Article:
Legislators rejected the $8.5 billion package on a 53-45 vote that brought a dramatic end to days of closed-door negotiations that Democratic leaders thought had secured a bipartisan majority for passage.
"It was a shock that it didn't get passed," said House Majority Leader Lynn Kessler, D-Hoquiam.
Eight Republicans voted for the plan, but 18 Democrats opposed it. Kessler was one, and did so deliberately to preserve the parliamentary option of forcing another vote. That vote would have to occur today, since the session ends at midnight.
Rep. Al O'Brien, D-Mountlake Terrace, voted against the plan as well. He said he did so at the request of the party leadership. "We wanted to see how many votes we would get from the Republicans. We were looking for 18. We got eight," he said.
Though he expects a second vote today, he said he "regrets not having taken a vote to pass it. I thought it was a done deal."
And it could be too late. Kessler said several Republicans who voted for the plan are reportedly reconsidering.
The Senate passed its transportation plan Wednesday, raising the expectation that the Legislature would pass a comprehensive improvement plan for roads, transit, ferries and bridges.
The Senate and House proposals both increase the gas tax by a total of 9.5 cents over the next four years. One cent of the hike would go to cities and counties.
The proposals also both pledge a major chunk of money to King County projects, including $2 billion for a new Alaskan Way Viaduct, $500 million for replacing the Highway 520 floating bridge, and $972 million for clearing up choke points on I-405. Repairs also were budgeted for nearly 200 bridges, ferry support was continued and bus and train investments were continued.
Sen. Mary Margaret Haugen, D-Camano Island, chairwoman of the Senate Transportation Committee, knew it would be a difficult fight in the House.
"It's not an easy vote," she said, referring to those fearful of repercussions from raising the gas tax. "I think it's going to be real hard to go home without anything. If the viaduct goes down, we'll have to fix it, and nothing else gets done."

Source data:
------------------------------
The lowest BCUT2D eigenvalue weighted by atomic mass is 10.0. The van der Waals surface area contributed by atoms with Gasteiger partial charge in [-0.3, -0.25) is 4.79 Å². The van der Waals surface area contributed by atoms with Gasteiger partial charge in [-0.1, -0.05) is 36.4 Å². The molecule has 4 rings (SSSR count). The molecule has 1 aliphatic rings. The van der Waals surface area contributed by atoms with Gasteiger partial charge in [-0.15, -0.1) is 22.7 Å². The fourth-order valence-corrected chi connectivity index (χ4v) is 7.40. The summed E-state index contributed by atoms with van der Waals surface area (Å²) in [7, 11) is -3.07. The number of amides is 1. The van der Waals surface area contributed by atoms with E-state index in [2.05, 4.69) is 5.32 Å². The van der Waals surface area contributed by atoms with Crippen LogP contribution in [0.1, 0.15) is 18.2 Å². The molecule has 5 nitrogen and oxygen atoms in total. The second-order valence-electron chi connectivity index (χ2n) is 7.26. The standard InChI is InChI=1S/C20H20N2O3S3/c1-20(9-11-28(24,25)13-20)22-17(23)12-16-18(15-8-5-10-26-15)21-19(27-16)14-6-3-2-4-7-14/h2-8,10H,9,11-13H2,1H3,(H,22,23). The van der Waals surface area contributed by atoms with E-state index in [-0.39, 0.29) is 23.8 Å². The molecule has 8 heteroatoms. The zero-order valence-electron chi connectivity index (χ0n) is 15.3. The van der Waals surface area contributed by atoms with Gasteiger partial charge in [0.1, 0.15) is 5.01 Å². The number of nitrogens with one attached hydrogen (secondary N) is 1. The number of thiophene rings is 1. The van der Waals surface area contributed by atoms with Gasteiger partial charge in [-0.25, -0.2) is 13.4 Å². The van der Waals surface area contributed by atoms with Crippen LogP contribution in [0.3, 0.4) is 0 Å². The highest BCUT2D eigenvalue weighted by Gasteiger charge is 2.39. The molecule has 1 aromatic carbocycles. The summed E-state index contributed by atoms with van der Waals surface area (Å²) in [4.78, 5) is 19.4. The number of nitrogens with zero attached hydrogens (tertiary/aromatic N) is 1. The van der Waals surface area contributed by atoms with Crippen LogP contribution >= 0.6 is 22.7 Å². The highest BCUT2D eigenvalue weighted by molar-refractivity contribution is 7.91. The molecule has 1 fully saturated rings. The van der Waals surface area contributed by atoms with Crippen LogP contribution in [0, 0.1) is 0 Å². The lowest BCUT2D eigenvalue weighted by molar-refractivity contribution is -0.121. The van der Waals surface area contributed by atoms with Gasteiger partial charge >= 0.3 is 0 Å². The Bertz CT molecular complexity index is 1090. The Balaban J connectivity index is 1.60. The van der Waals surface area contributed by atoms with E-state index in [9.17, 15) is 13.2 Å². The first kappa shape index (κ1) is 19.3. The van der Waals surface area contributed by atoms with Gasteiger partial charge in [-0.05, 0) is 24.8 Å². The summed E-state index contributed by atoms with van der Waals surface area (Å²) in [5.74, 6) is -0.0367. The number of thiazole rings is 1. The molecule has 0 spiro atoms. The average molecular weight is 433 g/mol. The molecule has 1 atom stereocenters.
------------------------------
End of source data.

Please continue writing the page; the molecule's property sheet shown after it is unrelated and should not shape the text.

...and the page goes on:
Rep. Ed Murray, chairman of the House Transportation Committee, spent the last days revamping the project list in hopes of securing more votes.
For example, he boosted funding to improve Highway 9 to $123 million, more than double what was originally proposed. The amount is about one-fourth of what's needed to widen the route from Clearview north to Highway 92 in Lake Stevens, plus improve intersections and build a new bridge across the Snohomish River.
But Murray did not do enough for Rep. John McCoy, D-Tulalip, who voted against the plan.
The plan steered millions into the 38th District for an I-5 interchange at 41st Street, but McCoy said that only took care of the southern portion of his district. He requested money for a new overpass at 116th Street and improvements to Highway 529. Without them, he said he could not back the plan.
Rep. Hans Dunshee, D-Snohomish, also voted against the package, partly because too few of the gas tax dollars would be returned to his district.
More important, he said, the transportation budget needs to unite lawmakers across party lines, as does the capital construction budget that he wrote. "These roads are bipartisan. They cover the entire state," he said.
Before Saturday's vote, Dunshee termed his position a "hell, no." After the vote, he said, "We're going to take a deep breath and come back tomorrow."
Reporter Jerry Cornfield: 360- 352-8623 or firstname.lastname@example.org.
Last day of session
Today is the final day of the 2005 Legislature. Before going home, lawmakers hope to approve a $26 billion budget for the state's operations and a $3 billion capital construction budget.
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